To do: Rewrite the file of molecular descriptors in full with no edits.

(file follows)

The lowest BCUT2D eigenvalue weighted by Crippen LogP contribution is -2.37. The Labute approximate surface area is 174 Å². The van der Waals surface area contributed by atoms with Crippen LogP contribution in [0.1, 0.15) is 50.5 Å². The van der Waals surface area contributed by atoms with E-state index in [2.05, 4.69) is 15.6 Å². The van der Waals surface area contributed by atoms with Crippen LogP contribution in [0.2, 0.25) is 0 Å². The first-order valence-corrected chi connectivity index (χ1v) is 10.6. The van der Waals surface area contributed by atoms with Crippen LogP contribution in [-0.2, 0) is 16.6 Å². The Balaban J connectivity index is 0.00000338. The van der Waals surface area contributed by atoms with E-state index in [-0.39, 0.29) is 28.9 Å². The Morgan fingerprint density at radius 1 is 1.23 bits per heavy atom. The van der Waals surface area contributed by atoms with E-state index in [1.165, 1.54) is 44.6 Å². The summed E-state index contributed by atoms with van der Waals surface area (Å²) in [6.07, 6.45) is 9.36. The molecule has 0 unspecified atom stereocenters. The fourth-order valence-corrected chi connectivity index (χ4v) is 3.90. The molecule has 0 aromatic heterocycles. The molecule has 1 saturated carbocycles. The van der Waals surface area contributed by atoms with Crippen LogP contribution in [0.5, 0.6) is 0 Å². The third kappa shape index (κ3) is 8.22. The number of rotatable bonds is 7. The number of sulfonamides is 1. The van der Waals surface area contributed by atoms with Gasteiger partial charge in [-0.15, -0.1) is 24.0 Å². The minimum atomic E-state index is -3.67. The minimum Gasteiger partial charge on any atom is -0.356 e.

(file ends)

The lowest BCUT2D eigenvalue weighted by Crippen LogP contribution is -2.37. The Labute approximate surface area is 174 Å². The van der Waals surface area contributed by atoms with Crippen LogP contribution in [0.1, 0.15) is 50.5 Å². The van der Waals surface area contributed by atoms with E-state index in [2.05, 4.69) is 15.6 Å². The van der Waals surface area contributed by atoms with Crippen LogP contribution in [0.2, 0.25) is 0 Å². The first-order valence-corrected chi connectivity index (χ1v) is 10.6. The van der Waals surface area contributed by atoms with Crippen LogP contribution in [-0.2, 0) is 16.6 Å². The Balaban J connectivity index is 0.00000338. The van der Waals surface area contributed by atoms with E-state index in [-0.39, 0.29) is 28.9 Å². The Morgan fingerprint density at radius 1 is 1.23 bits per heavy atom. The van der Waals surface area contributed by atoms with E-state index in [1.165, 1.54) is 44.6 Å². The summed E-state index contributed by atoms with van der Waals surface area (Å²) in [6.07, 6.45) is 9.36. The molecule has 0 unspecified atom stereocenters. The fourth-order valence-corrected chi connectivity index (χ4v) is 3.90. The molecule has 0 aromatic heterocycles. The molecule has 1 saturated carbocycles. The van der Waals surface area contributed by atoms with Crippen LogP contribution in [0.5, 0.6) is 0 Å². The third kappa shape index (κ3) is 8.22. The number of rotatable bonds is 7. The number of sulfonamides is 1. The van der Waals surface area contributed by atoms with Gasteiger partial charge in [-0.15, -0.1) is 24.0 Å². The minimum atomic E-state index is -3.67. The minimum Gasteiger partial charge on any atom is -0.356 e.